Relationship Intensive

Do you have relationship problems or a reoccurring theme that follows you in every relationship? I always realise, quite soon into a relationship that things aren’t right but instead of moving on I stick with the relationship, hoping that he’ll change, that things will improve or that I’ll change. I usually try to fit a round peg into a square hole. I’m very good at giving up what I enjoy doing in order to suit him and then I get frustrated. With those patterns of behaviours, formed over many years I decided to sign up for a one day relationship intensive course with relationship coach, Anna Garcia, in London. I found out about the course through a sponsored ad on Facebook. I hoped to get to the bottom of why I am as I am.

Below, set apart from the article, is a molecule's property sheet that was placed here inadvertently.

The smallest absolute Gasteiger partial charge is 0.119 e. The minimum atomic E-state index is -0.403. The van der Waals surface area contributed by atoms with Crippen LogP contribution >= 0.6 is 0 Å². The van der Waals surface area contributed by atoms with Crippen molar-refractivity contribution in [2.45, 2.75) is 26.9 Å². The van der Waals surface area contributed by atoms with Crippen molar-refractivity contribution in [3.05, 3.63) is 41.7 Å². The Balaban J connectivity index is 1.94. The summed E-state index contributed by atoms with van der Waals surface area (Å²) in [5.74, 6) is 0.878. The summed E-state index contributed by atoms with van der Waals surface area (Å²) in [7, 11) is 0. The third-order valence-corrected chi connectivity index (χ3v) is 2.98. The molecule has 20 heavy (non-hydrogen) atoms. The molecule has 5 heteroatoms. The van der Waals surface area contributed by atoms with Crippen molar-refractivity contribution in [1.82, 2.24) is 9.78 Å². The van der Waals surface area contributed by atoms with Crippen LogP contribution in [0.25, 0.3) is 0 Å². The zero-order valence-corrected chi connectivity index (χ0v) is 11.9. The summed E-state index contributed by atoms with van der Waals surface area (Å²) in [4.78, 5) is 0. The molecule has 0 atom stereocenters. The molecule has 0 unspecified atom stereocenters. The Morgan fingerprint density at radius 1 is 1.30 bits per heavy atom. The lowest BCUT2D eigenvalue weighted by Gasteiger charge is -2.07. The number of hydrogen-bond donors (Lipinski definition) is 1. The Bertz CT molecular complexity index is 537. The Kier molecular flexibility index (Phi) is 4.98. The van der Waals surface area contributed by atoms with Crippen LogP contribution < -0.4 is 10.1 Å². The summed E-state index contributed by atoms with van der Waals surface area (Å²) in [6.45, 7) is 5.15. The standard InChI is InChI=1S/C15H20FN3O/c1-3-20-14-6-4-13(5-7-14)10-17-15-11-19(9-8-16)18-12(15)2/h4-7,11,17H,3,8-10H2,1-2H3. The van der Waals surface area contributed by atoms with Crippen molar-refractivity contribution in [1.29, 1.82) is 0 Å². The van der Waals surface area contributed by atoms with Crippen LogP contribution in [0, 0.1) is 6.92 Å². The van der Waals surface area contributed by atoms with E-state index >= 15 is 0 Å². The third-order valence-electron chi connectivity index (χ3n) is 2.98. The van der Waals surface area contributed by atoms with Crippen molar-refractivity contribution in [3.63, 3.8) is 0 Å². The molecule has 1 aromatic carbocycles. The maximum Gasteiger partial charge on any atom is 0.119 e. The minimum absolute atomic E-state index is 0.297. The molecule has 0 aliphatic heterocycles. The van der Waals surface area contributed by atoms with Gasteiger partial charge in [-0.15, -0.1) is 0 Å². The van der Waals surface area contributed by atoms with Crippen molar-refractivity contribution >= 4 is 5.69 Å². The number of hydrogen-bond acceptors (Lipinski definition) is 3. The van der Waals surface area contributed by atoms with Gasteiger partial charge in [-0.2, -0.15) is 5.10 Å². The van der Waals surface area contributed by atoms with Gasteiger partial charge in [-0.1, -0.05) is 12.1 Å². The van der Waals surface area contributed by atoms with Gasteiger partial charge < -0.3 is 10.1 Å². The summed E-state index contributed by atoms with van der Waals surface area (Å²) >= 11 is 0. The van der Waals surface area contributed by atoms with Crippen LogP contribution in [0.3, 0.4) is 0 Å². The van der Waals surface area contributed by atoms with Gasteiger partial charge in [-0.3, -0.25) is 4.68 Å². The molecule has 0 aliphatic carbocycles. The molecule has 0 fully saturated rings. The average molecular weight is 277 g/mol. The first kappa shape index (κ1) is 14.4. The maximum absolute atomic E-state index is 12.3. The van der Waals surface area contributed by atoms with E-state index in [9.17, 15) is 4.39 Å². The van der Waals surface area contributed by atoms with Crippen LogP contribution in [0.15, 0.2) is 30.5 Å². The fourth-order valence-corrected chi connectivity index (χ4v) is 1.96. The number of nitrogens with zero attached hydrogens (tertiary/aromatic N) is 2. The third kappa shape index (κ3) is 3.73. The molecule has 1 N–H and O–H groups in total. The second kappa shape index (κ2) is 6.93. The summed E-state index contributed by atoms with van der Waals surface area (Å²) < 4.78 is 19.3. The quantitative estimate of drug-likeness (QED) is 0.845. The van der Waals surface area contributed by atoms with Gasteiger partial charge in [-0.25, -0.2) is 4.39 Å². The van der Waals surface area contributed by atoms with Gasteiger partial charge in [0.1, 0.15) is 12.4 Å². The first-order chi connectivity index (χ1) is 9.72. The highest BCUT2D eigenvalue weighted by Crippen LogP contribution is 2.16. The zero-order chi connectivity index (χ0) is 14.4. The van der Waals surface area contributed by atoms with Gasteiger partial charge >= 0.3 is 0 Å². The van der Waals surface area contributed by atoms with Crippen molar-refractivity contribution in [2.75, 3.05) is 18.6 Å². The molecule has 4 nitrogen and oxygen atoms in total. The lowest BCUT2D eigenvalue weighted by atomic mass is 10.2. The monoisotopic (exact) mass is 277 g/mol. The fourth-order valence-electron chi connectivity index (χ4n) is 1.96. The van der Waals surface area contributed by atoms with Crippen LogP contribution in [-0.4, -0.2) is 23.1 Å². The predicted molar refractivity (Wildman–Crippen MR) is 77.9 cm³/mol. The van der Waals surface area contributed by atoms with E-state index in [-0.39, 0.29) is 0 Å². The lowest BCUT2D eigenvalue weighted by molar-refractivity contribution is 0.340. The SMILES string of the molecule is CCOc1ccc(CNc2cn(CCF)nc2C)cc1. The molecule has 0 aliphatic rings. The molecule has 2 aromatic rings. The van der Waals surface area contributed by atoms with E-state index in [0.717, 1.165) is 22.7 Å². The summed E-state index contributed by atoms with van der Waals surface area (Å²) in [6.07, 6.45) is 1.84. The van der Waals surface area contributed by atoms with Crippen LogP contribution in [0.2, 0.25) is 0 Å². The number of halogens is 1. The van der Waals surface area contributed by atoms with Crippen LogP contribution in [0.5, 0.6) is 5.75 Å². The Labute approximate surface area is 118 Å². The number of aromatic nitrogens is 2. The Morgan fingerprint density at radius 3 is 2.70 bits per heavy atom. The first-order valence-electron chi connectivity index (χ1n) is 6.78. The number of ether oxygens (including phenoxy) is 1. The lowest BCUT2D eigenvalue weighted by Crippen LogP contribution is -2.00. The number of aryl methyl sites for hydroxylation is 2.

Anna strode onto the stage like a celebrity; confident, beautiful, sophisticated in a long flowing pink dress, before an audience of around two hundred. This was to be an Oprah Winfrey style show. She was dynamic, hard hitting, pulled no punches and throughout the day women from the audience, me included were invited to come up and tell our personal story. ‘When you are grounded and rooted,’ she began, ‘you blossom and the bee will come to you, so today is about learning to be confident, honouring yourself and loving yourself.’ ‘Be true to yourself, don’t live according to others expectations,’ she told the Asian woman who was experiencing family pressures not to marry a younger man because this wasn’t culturally acceptable. ‘The more comfortable you can be with you, the simpler your life will be,’ she told another woman. ‘You are the Chief Energy Officer of your life,’ she told us all. There were women from all walks of life, every background and every faith. I learned so much about different faiths and cultures and how culture can impact on relationships. This was a truly inspirational day, heartbreaking, heartfelt and deeply emotional for each of us as we explored the patterns of our behaviour. ‘Let go of the past, let go of missed opportunities,’ she told a black woman who had missed marrying her childhood sweetheart but still regretted it thirty years later. To the social rescuer, a Swedish lady, she said ‘don’t carry their problems, address your own. You are not responsible for someone else’s life.